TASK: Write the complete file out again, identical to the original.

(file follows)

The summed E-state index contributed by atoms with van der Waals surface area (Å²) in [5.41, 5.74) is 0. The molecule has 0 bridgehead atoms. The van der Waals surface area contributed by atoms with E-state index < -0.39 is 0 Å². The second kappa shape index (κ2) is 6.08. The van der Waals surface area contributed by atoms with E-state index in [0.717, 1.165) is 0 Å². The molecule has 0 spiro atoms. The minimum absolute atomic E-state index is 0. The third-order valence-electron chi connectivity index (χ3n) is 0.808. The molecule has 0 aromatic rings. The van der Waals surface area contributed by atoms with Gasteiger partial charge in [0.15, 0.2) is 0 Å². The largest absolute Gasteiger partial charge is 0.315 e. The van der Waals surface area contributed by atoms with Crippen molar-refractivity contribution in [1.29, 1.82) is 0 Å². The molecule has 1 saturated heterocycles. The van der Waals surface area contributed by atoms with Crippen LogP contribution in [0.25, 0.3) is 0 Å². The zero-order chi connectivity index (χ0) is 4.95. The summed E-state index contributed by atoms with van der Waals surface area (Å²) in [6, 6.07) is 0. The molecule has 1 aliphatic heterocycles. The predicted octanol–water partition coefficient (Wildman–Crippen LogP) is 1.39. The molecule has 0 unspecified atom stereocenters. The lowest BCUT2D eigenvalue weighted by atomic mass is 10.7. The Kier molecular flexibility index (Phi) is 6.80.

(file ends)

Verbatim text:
The summed E-state index contributed by atoms with van der Waals surface area (Å²) in [5.41, 5.74) is 0. The molecule has 0 bridgehead atoms. The van der Waals surface area contributed by atoms with E-state index < -0.39 is 0 Å². The second kappa shape index (κ2) is 6.08. The van der Waals surface area contributed by atoms with E-state index in [0.717, 1.165) is 0 Å². The molecule has 0 spiro atoms. The minimum absolute atomic E-state index is 0. The third-order valence-electron chi connectivity index (χ3n) is 0.808. The molecule has 0 aromatic rings. The van der Waals surface area contributed by atoms with Gasteiger partial charge in [0.15, 0.2) is 0 Å². The largest absolute Gasteiger partial charge is 0.315 e. The van der Waals surface area contributed by atoms with Crippen molar-refractivity contribution in [1.29, 1.82) is 0 Å². The molecule has 1 saturated heterocycles. The van der Waals surface area contributed by atoms with Crippen LogP contribution in [0.25, 0.3) is 0 Å². The zero-order chi connectivity index (χ0) is 4.95. The summed E-state index contributed by atoms with van der Waals surface area (Å²) in [6, 6.07) is 0. The molecule has 1 aliphatic heterocycles. The predicted octanol–water partition coefficient (Wildman–Crippen LogP) is 1.39. The molecule has 0 unspecified atom stereocenters. The lowest BCUT2D eigenvalue weighted by atomic mass is 10.7. The Kier molecular flexibility index (Phi) is 6.80.